Mary Emerson

Bloomsbury (2nd edn., 2018) p/b 270pp £18.99 (ISBN 9781472575289)

The first edition (Greek Sanctuaries: An Introduction) confined the discussion of sanctuaries mainly to Olympia, Delphi and the Athenian Acropolis with occasional reference to others. There was no treatment in any detail of Epidaurus, Nemea, Isthmia, Brauron or many more sites that would reward investigation. The addition of ‘temple architecture’ to the title gives a better impression of the contents, though the big three are still the sanctuaries that feature most prominently. There are a number of minor additions to the text to reflect recent scholarship or change of opinion, such as the doubt cast upon the association of the Delphi charioteer with Polyzelos, tyrant of Gela, but the major advances on the first edition are the two additional chapters on Paestum and the Temple of Olympian Zeus at Akragas. The book is now printed on glossy paper and therefore has clearer images, as well as some new illustrations.

The new preface sets out very clearly the scope and nature of the book.  E emphatically states that it is an introduction to the subject and she has provided a much-expanded bibliography to encourage and facilitate further reading. To this end too she includes technical architectural terminology (and a glossary) as an important grounding for more advanced study.

Her opening statement (‘This book is primarily about buildings’) introduces her aims: detailed description of the buildings, setting them in their landscape, noting their social, historical and political context, discussing their religious uses and their meaning to the original viewers, speculative though that may be.  Chapter 2, for example, has been extended to cover sacred events at sanctuaries, an addition that gives E. the opportunity to convey the atmosphere graphically with song, dance, costume, sacrifice, competition, feasting, spectacle, choreography, colour, music. Her concluding chapter uses the chorus in Euripides Ion to exemplify the response of the visitor to the sanctuary.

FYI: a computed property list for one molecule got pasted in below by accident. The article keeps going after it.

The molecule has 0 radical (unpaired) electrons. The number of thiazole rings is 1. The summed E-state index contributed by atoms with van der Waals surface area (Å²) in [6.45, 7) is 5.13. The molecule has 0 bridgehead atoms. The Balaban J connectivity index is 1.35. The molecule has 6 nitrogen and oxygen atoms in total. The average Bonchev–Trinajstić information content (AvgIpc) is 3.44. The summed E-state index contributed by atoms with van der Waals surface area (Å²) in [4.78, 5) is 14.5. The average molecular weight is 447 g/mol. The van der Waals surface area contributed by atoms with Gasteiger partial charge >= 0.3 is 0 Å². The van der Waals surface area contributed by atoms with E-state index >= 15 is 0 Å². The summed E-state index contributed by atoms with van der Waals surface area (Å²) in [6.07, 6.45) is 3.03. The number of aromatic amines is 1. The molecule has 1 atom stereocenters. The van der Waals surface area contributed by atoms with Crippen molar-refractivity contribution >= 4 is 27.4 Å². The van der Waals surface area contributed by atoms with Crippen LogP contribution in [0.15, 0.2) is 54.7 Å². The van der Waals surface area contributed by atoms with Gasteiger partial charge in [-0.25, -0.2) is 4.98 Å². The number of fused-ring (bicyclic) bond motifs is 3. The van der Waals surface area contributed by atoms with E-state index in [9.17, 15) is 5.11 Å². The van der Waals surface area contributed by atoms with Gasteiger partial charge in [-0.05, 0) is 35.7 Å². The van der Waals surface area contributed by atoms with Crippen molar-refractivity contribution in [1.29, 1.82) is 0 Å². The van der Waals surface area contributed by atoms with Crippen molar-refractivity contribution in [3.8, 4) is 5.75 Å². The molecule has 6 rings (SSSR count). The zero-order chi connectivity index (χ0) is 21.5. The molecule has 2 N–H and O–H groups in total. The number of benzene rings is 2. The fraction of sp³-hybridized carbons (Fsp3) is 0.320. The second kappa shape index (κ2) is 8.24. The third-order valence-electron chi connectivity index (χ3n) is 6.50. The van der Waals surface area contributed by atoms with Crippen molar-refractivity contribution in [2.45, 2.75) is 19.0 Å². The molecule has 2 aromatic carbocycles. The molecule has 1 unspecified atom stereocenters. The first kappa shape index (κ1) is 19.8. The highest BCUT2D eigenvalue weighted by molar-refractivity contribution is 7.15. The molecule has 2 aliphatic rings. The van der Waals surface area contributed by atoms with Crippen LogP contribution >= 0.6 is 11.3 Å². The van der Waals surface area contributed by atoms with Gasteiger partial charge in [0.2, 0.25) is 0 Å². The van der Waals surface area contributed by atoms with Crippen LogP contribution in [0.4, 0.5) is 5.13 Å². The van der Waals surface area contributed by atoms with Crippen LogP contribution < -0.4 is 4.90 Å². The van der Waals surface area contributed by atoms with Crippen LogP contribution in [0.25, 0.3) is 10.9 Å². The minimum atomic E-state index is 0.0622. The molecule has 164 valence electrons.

Sculpture and its function in context also play a considerable part in her discussion—of course, when the Parthenon is the subject, there is a lengthy analysis. There are one or two minor slips with architectural terminology: the ‘decorative band’ beneath the cushion on an Ionic capital (p.21) is usually identified as the echinus, while on p. 105 she has mutules instead of regulae, perhaps because she mistakenly states in the glossary that regulae are the same as mutules. But these are rare and minor slips in a generally sound and helpful guide to the basics of Greek architecture in the major sanctuaries. The additional two chapters on the western Greeks also have a quite narrow focus, although this allows a more detailed exploration of the selected sites and their buildings. Poseidonia (Paestum) may seem an obvious choice because of the remarkable state of preservation of its famous three temples, but she also gives due attention to the Heraion on Paestum’s northern border which is notable for its architectural sculpture rather than the state of preservation of its buildings.

Discussion of the better preserved buildings in Akragas such as the so-called Temple of Concord is sacrificed for a detailed look at perhaps the most unusual Greek temple, that of Olympian Zeus with its huge telamones and wall with engaged columns instead of a peristyle. The apparent conformity of Greek temple design is shown by E. to be a limited view, and this final example is the most unusual and surprising of all Greek temples.

Photographs are all b/w, but supplementary resources are available at ; then go to ‘Galleries’.

Alan Beale

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